How did returning to L.A. influence your new record, Like A Baby? I mean, it definitely did. A lot of things influenced Like A Baby. You can’t really pinpoint one thing, but that definitely had a lot to do with it. I was going to a lot more malls, and I was thinking about malls a lot. So that was kind of the germ of the album. There’s this interesting thing in L.A. It’s so beautiful, you can go outside all the time, and also, a lot of the time it’s on fire. It’s got this beautiful and apocalyptic thing about it, and that marriage was definitely in my mind when I was writing those songs.
And what does the title Like A Baby actually mean to you? I was thinking a lot about babies, and children. I’m an uncle and I was hanging out with my sister and her kids. I was watching one of my nephews and my niece have this child-style argument. I saw something in that. [It] reflected a lot of adult behavior to me. And then I was thinking a lot about how there’s so much raw emotion in so much we do, and we justify it in all of these ways, and there’s so many words that we put around it. But ultimately, we’re just feeling these feelings and responding to that. I feel like there’s something valuable in feeling them and listening to them, and then something valuable about analyzing them. I was thinking a lot about that and thought that that was a nice sentiment. That [idea] seemed like a nice nucleus for a lot of the ideas.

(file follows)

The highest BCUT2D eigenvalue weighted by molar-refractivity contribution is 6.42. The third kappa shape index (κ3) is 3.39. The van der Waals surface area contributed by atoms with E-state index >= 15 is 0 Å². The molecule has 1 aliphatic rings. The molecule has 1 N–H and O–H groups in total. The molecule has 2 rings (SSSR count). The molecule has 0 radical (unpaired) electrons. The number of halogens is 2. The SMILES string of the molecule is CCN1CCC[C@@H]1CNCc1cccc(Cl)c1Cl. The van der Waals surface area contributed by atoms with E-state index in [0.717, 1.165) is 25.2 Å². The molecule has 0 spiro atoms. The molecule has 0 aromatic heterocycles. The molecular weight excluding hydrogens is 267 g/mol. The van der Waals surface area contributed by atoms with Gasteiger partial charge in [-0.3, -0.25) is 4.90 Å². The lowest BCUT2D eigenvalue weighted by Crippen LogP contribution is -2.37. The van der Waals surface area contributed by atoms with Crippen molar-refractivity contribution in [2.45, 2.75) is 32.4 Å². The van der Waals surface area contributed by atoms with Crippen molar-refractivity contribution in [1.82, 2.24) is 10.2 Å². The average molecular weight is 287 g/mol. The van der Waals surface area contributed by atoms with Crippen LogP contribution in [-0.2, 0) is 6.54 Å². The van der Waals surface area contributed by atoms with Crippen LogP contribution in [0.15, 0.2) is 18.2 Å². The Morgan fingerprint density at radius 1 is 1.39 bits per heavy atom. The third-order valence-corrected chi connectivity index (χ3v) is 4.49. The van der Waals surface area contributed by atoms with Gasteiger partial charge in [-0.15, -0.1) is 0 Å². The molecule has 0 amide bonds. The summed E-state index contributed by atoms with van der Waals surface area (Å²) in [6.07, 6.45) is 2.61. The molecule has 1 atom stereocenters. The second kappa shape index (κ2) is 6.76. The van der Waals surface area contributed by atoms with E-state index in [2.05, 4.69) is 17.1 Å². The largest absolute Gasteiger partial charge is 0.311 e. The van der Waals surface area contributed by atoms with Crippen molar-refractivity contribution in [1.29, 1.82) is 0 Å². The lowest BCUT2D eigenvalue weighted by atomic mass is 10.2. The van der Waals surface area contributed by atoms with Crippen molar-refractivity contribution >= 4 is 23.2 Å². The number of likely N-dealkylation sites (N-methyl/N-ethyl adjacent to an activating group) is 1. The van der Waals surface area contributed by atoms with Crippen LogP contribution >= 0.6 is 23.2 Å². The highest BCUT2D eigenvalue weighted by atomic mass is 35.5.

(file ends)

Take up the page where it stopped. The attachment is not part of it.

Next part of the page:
So do you feel like you’ve undergone a lot of change recently that’s led to this project? Because all of your projects seem to have very distinct themes or styles, including Like A Baby. Yeah, I definitely am always changing. I just get bored. Like, as soon as I feel I know how to do something, I’m like, ‘Okay, I’m done with that. I have to do something else.’ So there was definitely a lot of change going on in my life personally and in the country. I moved here, I got married, I’ve been spending more time with my family, making new friends. My life has been changing a lot in a lot of positive ways. And also when I was writing the record, I had some friends but I was also feeling super lonely and there’s definitely some dealing with that [in the record]. There’s a lot that’s responding to the political situation, the world. I was writing scenes that I felt depicted how I felt. Most of the lyrics are depictions of scenes, or snippets of scenes, or little bits of dream-like interactions. And the point was to create scenes that give the emotion I was feeling at the time.